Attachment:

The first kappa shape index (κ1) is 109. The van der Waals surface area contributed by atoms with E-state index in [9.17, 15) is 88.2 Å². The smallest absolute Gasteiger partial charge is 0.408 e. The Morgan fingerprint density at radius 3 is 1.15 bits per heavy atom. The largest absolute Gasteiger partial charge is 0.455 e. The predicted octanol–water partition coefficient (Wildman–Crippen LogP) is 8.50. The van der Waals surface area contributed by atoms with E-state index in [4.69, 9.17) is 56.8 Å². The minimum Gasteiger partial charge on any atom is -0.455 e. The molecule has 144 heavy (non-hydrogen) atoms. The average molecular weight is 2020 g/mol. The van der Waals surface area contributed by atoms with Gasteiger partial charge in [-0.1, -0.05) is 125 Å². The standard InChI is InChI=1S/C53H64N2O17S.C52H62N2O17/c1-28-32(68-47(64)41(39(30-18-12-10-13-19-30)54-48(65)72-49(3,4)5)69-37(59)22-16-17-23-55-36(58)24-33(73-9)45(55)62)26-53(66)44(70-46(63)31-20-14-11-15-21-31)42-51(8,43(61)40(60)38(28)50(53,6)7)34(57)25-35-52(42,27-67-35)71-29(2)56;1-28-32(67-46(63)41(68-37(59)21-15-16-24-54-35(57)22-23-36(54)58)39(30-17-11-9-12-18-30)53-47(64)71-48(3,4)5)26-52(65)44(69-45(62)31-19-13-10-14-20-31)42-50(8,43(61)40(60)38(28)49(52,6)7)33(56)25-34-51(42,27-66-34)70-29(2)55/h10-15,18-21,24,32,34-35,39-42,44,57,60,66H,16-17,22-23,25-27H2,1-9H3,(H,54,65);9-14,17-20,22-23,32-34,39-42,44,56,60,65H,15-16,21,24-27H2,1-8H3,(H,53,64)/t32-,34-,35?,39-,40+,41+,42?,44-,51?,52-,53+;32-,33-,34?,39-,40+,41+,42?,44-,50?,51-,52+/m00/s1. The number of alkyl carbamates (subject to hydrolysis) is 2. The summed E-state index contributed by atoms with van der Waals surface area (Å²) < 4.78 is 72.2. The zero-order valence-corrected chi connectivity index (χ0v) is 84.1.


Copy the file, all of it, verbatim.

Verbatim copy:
The first kappa shape index (κ1) is 109. The van der Waals surface area contributed by atoms with E-state index in [9.17, 15) is 88.2 Å². The smallest absolute Gasteiger partial charge is 0.408 e. The Morgan fingerprint density at radius 3 is 1.15 bits per heavy atom. The largest absolute Gasteiger partial charge is 0.455 e. The predicted octanol–water partition coefficient (Wildman–Crippen LogP) is 8.50. The van der Waals surface area contributed by atoms with E-state index in [4.69, 9.17) is 56.8 Å². The minimum Gasteiger partial charge on any atom is -0.455 e. The molecule has 144 heavy (non-hydrogen) atoms. The average molecular weight is 2020 g/mol. The van der Waals surface area contributed by atoms with Gasteiger partial charge in [-0.1, -0.05) is 125 Å². The standard InChI is InChI=1S/C53H64N2O17S.C52H62N2O17/c1-28-32(68-47(64)41(39(30-18-12-10-13-19-30)54-48(65)72-49(3,4)5)69-37(59)22-16-17-23-55-36(58)24-33(73-9)45(55)62)26-53(66)44(70-46(63)31-20-14-11-15-21-31)42-51(8,43(61)40(60)38(28)50(53,6)7)34(57)25-35-52(42,27-67-35)71-29(2)56;1-28-32(67-46(63)41(68-37(59)21-15-16-24-54-35(57)22-23-36(54)58)39(30-17-11-9-12-18-30)53-47(64)71-48(3,4)5)26-52(65)44(69-45(62)31-19-13-10-14-20-31)42-50(8,43(61)40(60)38(28)49(52,6)7)33(56)25-34-51(42,27-66-34)70-29(2)55/h10-15,18-21,24,32,34-35,39-42,44,57,60,66H,16-17,22-23,25-27H2,1-9H3,(H,54,65);9-14,17-20,22-23,32-34,39-42,44,56,60,65H,15-16,21,24-27H2,1-8H3,(H,53,64)/t32-,34-,35?,39-,40+,41+,42?,44-,51?,52-,53+;32-,33-,34?,39-,40+,41+,42?,44-,50?,51-,52+/m00/s1. The number of alkyl carbamates (subject to hydrolysis) is 2. The summed E-state index contributed by atoms with van der Waals surface area (Å²) < 4.78 is 72.2. The zero-order valence-corrected chi connectivity index (χ0v) is 84.1.